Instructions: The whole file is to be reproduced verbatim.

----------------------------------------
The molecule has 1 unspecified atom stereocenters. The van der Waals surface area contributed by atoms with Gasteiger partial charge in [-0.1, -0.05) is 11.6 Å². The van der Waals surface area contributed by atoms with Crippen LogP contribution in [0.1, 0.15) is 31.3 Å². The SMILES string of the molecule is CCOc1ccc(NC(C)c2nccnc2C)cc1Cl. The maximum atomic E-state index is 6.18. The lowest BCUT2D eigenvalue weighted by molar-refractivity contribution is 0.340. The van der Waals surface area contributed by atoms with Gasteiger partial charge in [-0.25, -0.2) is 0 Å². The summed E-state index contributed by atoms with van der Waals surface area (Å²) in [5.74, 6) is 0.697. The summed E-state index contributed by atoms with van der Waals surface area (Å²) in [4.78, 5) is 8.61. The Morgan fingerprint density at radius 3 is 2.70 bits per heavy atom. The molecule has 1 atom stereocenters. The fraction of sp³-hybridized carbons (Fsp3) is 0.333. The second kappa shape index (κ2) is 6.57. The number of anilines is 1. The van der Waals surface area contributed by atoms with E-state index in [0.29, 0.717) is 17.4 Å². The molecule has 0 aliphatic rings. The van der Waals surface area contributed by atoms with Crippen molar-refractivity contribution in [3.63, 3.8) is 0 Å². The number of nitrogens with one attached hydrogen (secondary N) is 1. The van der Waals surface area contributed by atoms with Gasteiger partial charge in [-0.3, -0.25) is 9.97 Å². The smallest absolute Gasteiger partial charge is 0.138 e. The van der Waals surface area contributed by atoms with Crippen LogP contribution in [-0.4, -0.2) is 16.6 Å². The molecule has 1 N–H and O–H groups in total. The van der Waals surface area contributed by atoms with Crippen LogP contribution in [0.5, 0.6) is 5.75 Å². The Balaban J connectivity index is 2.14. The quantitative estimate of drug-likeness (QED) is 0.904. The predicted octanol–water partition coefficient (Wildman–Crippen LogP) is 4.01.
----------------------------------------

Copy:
The molecule has 1 unspecified atom stereocenters. The van der Waals surface area contributed by atoms with Gasteiger partial charge in [-0.1, -0.05) is 11.6 Å². The van der Waals surface area contributed by atoms with Crippen LogP contribution in [0.1, 0.15) is 31.3 Å². The SMILES string of the molecule is CCOc1ccc(NC(C)c2nccnc2C)cc1Cl. The maximum atomic E-state index is 6.18. The lowest BCUT2D eigenvalue weighted by molar-refractivity contribution is 0.340. The van der Waals surface area contributed by atoms with Gasteiger partial charge in [-0.25, -0.2) is 0 Å². The summed E-state index contributed by atoms with van der Waals surface area (Å²) in [5.74, 6) is 0.697. The summed E-state index contributed by atoms with van der Waals surface area (Å²) in [4.78, 5) is 8.61. The Morgan fingerprint density at radius 3 is 2.70 bits per heavy atom. The molecule has 1 atom stereocenters. The fraction of sp³-hybridized carbons (Fsp3) is 0.333. The second kappa shape index (κ2) is 6.57. The number of anilines is 1. The van der Waals surface area contributed by atoms with E-state index in [0.29, 0.717) is 17.4 Å². The molecule has 0 aliphatic rings. The van der Waals surface area contributed by atoms with Crippen molar-refractivity contribution in [3.63, 3.8) is 0 Å². The number of nitrogens with one attached hydrogen (secondary N) is 1. The van der Waals surface area contributed by atoms with Gasteiger partial charge in [-0.3, -0.25) is 9.97 Å². The smallest absolute Gasteiger partial charge is 0.138 e. The van der Waals surface area contributed by atoms with Crippen LogP contribution in [-0.4, -0.2) is 16.6 Å². The molecule has 1 N–H and O–H groups in total. The van der Waals surface area contributed by atoms with Crippen LogP contribution in [0.5, 0.6) is 5.75 Å². The Balaban J connectivity index is 2.14. The quantitative estimate of drug-likeness (QED) is 0.904. The predicted octanol–water partition coefficient (Wildman–Crippen LogP) is 4.01.